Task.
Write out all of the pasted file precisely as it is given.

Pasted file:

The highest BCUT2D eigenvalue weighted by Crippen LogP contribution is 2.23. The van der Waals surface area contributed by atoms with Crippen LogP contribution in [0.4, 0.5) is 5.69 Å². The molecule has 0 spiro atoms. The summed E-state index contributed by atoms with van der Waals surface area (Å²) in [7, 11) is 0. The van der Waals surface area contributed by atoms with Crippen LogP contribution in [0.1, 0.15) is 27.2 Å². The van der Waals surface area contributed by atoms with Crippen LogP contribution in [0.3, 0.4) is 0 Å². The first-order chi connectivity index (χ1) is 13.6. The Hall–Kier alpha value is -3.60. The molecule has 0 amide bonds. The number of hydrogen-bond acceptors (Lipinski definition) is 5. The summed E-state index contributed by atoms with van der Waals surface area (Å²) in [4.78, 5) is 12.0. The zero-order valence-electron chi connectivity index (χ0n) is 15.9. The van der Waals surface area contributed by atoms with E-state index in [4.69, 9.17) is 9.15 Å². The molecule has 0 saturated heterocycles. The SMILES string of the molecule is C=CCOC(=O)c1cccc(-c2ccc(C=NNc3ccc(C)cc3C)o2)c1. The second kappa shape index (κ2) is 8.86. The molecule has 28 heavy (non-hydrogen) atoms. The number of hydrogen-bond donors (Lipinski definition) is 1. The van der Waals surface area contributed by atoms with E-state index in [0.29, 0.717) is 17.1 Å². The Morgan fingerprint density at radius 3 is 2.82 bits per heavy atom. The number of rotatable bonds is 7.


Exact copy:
The highest BCUT2D eigenvalue weighted by Crippen LogP contribution is 2.23. The van der Waals surface area contributed by atoms with Crippen LogP contribution in [0.4, 0.5) is 5.69 Å². The molecule has 0 spiro atoms. The summed E-state index contributed by atoms with van der Waals surface area (Å²) in [7, 11) is 0. The van der Waals surface area contributed by atoms with Crippen LogP contribution in [0.1, 0.15) is 27.2 Å². The van der Waals surface area contributed by atoms with Crippen LogP contribution in [0.3, 0.4) is 0 Å². The first-order chi connectivity index (χ1) is 13.6. The Hall–Kier alpha value is -3.60. The molecule has 0 amide bonds. The number of hydrogen-bond acceptors (Lipinski definition) is 5. The summed E-state index contributed by atoms with van der Waals surface area (Å²) in [4.78, 5) is 12.0. The zero-order valence-electron chi connectivity index (χ0n) is 15.9. The van der Waals surface area contributed by atoms with E-state index in [4.69, 9.17) is 9.15 Å². The molecule has 0 saturated heterocycles. The SMILES string of the molecule is C=CCOC(=O)c1cccc(-c2ccc(C=NNc3ccc(C)cc3C)o2)c1. The second kappa shape index (κ2) is 8.86. The molecule has 28 heavy (non-hydrogen) atoms. The number of hydrogen-bond donors (Lipinski definition) is 1. The van der Waals surface area contributed by atoms with E-state index in [0.29, 0.717) is 17.1 Å². The Morgan fingerprint density at radius 3 is 2.82 bits per heavy atom. The number of rotatable bonds is 7.